They are called four-spotted chaser, red-eyed damselfly, southern skimmer or white-faced darter – these and 38 other dragonflies and damselflies have been found by scientists in the recultivated sections of the opencast mines Ville, Frechen, Berrenrath, Bergheim, Fortuna, Frimmersdorf, Garzweiler, Hambach, Zukunft and Inden - a sizeable number, which the recultivation research centre documented when these insects were mapped in 2003.
Seven species more than in the previous year were sighted by the scientists, including the small red damselfly, which is threatened by extinction, or damselfly species like the Mediterranean hawker, which is not even at home in Germany, since it prefers the warmer climes of the Mediterranean.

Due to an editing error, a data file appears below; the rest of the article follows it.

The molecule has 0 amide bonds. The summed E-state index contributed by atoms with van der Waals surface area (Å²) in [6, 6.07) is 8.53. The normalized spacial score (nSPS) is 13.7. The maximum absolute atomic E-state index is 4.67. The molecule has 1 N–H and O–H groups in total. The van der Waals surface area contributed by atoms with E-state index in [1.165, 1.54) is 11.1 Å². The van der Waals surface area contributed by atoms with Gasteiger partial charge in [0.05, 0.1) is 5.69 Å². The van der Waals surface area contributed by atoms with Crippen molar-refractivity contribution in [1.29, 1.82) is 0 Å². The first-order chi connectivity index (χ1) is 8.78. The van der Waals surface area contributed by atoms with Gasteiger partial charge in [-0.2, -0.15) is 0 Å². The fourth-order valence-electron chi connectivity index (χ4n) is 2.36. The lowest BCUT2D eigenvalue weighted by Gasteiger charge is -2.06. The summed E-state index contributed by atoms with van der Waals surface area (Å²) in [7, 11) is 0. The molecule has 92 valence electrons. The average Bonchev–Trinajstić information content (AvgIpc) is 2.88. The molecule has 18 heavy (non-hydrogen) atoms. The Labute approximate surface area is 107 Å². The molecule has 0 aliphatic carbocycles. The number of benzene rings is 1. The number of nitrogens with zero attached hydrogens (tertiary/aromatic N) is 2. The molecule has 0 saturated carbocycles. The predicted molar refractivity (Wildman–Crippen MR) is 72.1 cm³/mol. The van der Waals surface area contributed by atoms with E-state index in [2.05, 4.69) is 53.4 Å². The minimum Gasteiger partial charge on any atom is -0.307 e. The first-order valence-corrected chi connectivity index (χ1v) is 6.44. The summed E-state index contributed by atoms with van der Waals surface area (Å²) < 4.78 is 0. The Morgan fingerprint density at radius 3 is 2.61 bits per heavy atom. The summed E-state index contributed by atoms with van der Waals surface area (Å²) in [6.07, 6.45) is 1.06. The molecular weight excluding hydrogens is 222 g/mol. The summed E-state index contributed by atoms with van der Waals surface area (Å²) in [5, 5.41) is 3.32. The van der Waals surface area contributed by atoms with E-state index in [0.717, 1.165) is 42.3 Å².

While they were at it, our scientists also shed light on the natural enemies of the dragonfly – frogs and toads. A total of 13 species, they found, were splashing about in lakes, ponds and the retention basins created on the terrain of the former opencast mines.
Help for hares
In another environmental project, RWE addressed the needs of the brown hare. Between 2001 and 2004, the recultivation research centre took part in the state-wide initiative "Hilfe für den Hasen" (Help for the hare). This help is sorely needed, because the brown hare in North Rhine-Westphalia has been on the Red List of endangered species since 1994. Natural enemies, from eagle to fox, and, above all, a lack of habitats to suit the species had been threatening the hare since the 1980s. So, in recultivating the Fortuna-Garsdorf opencast mine, RWE backed measures that offered the brown hare protection from its enemies and improved its habitat. The result: toward the end of the project, the hare population in the project territory had more than doubled.